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3 teens ordered to trial in immigrant’s killing

A Pennsylvania judge on Monday ordered three teenagers to stand trial on charges related to the beating death of a Mexican immigrant.
/ Source: The Associated Press

A judge on Monday ordered three teenagers to stand trial on charges related to the beating death of a Mexican immigrant.

The judge said prosecutors have enough evidence to try 17-year-old Colin Walsh and 16-year-old Brandon Piekarsky on counts of third-degree murder and ethnic intimidation.

Eighteen-year-old Derrick Donchak was ordered to stand trial on aggravated assault, ethnic intimidation and other offenses.

Luis Ramirez was attacked July 12 when he crossed paths with a group of teens in the town of Shenandoah, about 80 miles northwest of Philadelphia.

All three defendants were football players at Shenandoah Valley High School.

A fourth teenager testified Monday that two friends punched and kicked the victim during a late-night, epithet-filled melee, then plotted to lie about it a day later.

Ramirez's death has raised tensions in the town of Shenandoah, and yelling from protesters outside the courthouse forced a brief delay of Monday’s preliminary hearing.

Ben Lawson, 17, testified that Ramirez was fighting with Donchak, when Walsh sucker-punched the victim, and that Piekarsky then kicked Ramirez in the head while he lay motionless in the street.

Lawyers for Piekarsky and Walsh have said there is no evidence to support homicide charges.

Testifying in a low, mumbly voice, Lawson said he had been drinking malt liquor in the woods with Walsh, Piekarsky, Donchak and other friends a few hours before the attack. He said he drank two 40-ounce bottles and was intoxicated.

Testimony: Youth goaded girl
Lawson said the group encountered Ramirez, 25, and a teenage girl in a park. He said another teen, Brian Scully, goaded the girl, saying, “Isn’t it a little late for you to be out?”

Ramirez replied in a threatening manner in Spanish, Scully began yelling racial slurs at Ramirez and a fight ensued, Lawson said.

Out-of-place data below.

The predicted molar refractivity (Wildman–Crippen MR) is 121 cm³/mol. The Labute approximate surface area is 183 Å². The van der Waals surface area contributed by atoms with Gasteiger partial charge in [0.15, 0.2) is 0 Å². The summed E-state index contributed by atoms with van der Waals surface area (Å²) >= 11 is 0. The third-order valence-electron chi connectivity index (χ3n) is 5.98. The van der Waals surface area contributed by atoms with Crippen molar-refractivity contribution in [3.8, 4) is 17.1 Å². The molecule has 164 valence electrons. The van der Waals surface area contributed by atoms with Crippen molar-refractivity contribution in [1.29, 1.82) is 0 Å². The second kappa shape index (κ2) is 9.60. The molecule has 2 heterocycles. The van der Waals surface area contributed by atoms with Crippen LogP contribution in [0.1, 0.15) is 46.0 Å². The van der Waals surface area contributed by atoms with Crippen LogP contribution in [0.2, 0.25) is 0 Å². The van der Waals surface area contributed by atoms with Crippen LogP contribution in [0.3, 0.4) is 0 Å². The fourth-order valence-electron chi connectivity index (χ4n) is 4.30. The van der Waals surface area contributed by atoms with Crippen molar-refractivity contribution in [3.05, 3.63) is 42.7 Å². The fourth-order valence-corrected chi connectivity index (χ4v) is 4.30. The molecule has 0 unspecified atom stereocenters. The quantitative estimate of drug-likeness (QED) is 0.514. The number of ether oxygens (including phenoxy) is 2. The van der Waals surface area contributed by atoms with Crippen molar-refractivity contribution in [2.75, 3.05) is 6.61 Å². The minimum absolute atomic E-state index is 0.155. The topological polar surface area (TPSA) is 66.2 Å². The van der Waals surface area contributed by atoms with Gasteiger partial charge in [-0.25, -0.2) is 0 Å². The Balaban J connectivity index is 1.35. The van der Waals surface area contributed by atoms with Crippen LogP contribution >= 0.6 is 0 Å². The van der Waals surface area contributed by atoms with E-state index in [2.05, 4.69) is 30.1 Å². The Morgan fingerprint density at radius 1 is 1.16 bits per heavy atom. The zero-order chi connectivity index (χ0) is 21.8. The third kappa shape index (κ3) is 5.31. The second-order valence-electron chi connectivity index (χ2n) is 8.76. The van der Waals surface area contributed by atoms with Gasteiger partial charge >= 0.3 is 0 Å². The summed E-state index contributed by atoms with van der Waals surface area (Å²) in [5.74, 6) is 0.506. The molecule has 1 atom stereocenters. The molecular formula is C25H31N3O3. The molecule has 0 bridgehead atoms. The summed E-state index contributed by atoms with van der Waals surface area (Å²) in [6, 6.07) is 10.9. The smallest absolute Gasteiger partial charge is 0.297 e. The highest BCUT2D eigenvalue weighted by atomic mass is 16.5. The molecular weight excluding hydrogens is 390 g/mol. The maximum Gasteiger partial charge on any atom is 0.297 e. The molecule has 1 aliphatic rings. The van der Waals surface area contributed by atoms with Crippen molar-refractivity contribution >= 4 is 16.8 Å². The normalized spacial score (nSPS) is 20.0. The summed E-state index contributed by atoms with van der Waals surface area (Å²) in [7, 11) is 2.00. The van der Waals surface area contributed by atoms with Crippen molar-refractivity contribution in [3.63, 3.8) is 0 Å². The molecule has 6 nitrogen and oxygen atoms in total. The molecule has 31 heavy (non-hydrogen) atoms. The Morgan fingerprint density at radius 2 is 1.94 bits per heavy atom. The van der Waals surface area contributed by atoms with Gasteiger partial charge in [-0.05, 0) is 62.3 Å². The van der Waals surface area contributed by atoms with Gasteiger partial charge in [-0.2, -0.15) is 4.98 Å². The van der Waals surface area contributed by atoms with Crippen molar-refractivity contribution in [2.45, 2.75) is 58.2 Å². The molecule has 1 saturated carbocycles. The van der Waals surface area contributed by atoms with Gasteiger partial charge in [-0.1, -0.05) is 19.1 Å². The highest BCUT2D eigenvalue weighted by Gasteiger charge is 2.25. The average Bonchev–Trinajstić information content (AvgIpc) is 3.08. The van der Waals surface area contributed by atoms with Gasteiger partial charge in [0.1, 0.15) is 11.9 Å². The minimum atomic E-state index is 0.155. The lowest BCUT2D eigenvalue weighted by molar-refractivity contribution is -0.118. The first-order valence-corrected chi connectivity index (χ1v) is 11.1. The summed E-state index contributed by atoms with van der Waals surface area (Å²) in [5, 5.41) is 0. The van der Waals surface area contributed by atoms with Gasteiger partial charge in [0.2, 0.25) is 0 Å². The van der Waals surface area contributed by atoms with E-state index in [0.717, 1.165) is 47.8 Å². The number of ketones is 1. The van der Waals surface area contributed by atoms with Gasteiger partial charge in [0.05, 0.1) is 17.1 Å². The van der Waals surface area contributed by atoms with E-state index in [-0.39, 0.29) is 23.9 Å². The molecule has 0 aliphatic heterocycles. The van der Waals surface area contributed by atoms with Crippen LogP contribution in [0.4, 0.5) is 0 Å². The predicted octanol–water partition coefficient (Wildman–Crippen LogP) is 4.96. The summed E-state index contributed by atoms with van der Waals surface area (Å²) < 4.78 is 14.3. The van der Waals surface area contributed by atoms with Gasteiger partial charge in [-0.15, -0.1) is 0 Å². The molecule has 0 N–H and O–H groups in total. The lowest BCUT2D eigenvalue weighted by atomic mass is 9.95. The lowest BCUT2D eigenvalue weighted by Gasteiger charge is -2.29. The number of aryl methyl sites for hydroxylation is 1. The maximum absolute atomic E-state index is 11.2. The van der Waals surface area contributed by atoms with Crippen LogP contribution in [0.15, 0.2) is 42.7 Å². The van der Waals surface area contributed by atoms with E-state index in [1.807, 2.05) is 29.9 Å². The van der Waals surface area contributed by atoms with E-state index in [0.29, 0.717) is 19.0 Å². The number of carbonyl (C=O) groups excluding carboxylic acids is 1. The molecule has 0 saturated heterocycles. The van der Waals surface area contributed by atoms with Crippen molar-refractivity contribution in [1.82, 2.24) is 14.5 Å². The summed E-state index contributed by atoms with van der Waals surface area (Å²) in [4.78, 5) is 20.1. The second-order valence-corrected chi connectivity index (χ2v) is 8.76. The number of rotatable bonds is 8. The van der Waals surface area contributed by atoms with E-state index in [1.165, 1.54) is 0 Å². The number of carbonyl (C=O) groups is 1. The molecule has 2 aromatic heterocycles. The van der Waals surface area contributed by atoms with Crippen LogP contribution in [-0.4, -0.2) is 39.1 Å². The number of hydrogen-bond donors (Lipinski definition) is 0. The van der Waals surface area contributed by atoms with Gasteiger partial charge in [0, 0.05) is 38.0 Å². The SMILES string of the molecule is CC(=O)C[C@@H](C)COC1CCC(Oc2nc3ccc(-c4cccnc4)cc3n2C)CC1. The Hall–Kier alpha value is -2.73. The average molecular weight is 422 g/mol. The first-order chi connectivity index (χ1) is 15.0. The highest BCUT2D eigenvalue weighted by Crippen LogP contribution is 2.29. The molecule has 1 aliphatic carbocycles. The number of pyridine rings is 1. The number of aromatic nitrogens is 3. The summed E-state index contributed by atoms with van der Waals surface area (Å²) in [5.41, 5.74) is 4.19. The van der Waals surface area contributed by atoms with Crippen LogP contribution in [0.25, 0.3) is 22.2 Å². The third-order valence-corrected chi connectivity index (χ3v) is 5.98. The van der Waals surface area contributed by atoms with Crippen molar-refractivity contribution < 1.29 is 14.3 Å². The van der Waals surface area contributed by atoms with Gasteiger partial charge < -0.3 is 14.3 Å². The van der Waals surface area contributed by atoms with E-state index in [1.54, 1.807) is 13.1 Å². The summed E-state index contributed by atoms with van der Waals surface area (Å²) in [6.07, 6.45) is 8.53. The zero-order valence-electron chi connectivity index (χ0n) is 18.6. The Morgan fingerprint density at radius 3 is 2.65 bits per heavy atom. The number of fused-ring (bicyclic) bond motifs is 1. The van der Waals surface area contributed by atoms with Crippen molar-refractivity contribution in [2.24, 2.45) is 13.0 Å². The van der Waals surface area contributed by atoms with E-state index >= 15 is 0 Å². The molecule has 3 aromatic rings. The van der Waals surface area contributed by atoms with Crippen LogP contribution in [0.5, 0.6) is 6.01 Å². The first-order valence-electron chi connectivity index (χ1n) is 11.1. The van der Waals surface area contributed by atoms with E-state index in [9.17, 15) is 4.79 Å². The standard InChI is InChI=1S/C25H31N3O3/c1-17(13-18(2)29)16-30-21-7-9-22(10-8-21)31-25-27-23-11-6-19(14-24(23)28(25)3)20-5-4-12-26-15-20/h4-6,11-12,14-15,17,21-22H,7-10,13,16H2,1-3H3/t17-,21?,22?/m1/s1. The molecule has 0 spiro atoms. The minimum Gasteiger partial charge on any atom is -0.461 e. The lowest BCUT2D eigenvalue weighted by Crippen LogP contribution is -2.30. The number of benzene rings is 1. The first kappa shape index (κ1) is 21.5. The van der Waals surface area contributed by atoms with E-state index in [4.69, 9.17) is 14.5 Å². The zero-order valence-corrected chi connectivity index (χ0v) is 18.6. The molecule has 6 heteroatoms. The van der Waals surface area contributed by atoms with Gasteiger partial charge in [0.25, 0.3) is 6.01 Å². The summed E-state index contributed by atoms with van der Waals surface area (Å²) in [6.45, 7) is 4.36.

He said Ramirez was fighting with Donchak when Walsh ran up and punched him in the face. Ramirez fell to the ground and hit his head on the macadam, leaving him unconscious, after which Piekarsky kicked him in the head, Lawson said.

The following day, he said, the group met at Piekarsky’s house and hatched a plan to lie to police about what happened.

“We made up a plan that we we’re going to tell the cops that nobody kicked him, that there were no racial slurs, there was no booze, and Brian got hit first,” Lawson said.

Under cross-examination, Lawson said he had been pressured by FBI agents to recant an initial, incomplete statement he gave to police in favor of a later statement.

As the hearing got under way in Pottsville, about 10 miles south of Shenandoah, about 40 protesters outside the courthouse began yelling, prompting a defense attorney to complain about the distraction. The protesters, from workers’ and immigrants’ rights groups, were ordered to keep quiet or they’d be forced to move. The hearing was recessed for several minutes until the protesters quieted down.

Ramirez, who entered the U.S. illegally about six years ago, worked in a factory and picked strawberries and cherries. The victim’s 24-year-old fiancee, who is white and grew up in Shenandoah, has said Ramirez was often called derogatory names and told to return to his homeland. The couple had two children together.